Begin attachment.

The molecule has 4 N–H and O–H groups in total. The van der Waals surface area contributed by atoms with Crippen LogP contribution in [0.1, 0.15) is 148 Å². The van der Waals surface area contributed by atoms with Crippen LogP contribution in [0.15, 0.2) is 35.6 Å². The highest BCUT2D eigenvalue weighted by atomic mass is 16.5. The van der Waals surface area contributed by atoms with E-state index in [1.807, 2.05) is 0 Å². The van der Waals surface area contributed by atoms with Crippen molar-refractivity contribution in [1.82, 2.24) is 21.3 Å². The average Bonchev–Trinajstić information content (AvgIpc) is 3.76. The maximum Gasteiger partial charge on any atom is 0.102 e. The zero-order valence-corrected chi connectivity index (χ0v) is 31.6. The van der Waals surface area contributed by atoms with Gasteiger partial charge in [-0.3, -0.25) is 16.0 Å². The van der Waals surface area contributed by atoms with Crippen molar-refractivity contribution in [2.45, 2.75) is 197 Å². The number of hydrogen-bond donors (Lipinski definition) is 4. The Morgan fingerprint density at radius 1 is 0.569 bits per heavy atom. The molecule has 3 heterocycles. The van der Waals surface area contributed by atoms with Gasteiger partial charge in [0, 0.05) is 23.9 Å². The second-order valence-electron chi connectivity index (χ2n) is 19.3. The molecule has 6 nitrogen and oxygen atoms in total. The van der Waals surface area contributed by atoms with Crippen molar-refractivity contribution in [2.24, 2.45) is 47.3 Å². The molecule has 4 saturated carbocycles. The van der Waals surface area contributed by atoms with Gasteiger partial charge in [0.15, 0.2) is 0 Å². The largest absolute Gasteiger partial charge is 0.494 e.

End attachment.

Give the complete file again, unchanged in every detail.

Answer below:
The molecule has 4 N–H and O–H groups in total. The van der Waals surface area contributed by atoms with Crippen LogP contribution in [0.1, 0.15) is 148 Å². The van der Waals surface area contributed by atoms with Crippen LogP contribution in [0.15, 0.2) is 35.6 Å². The highest BCUT2D eigenvalue weighted by atomic mass is 16.5. The van der Waals surface area contributed by atoms with E-state index in [1.807, 2.05) is 0 Å². The van der Waals surface area contributed by atoms with Crippen molar-refractivity contribution in [1.82, 2.24) is 21.3 Å². The average Bonchev–Trinajstić information content (AvgIpc) is 3.76. The maximum Gasteiger partial charge on any atom is 0.102 e. The zero-order valence-corrected chi connectivity index (χ0v) is 31.6. The van der Waals surface area contributed by atoms with Gasteiger partial charge in [-0.3, -0.25) is 16.0 Å². The van der Waals surface area contributed by atoms with Crippen molar-refractivity contribution in [2.45, 2.75) is 197 Å². The number of hydrogen-bond donors (Lipinski definition) is 4. The Morgan fingerprint density at radius 1 is 0.569 bits per heavy atom. The molecule has 3 heterocycles. The van der Waals surface area contributed by atoms with Gasteiger partial charge in [0, 0.05) is 23.9 Å². The second-order valence-electron chi connectivity index (χ2n) is 19.3. The molecule has 6 nitrogen and oxygen atoms in total. The van der Waals surface area contributed by atoms with Crippen molar-refractivity contribution in [2.24, 2.45) is 47.3 Å². The molecule has 4 saturated carbocycles. The van der Waals surface area contributed by atoms with Gasteiger partial charge in [0.15, 0.2) is 0 Å². The largest absolute Gasteiger partial charge is 0.494 e.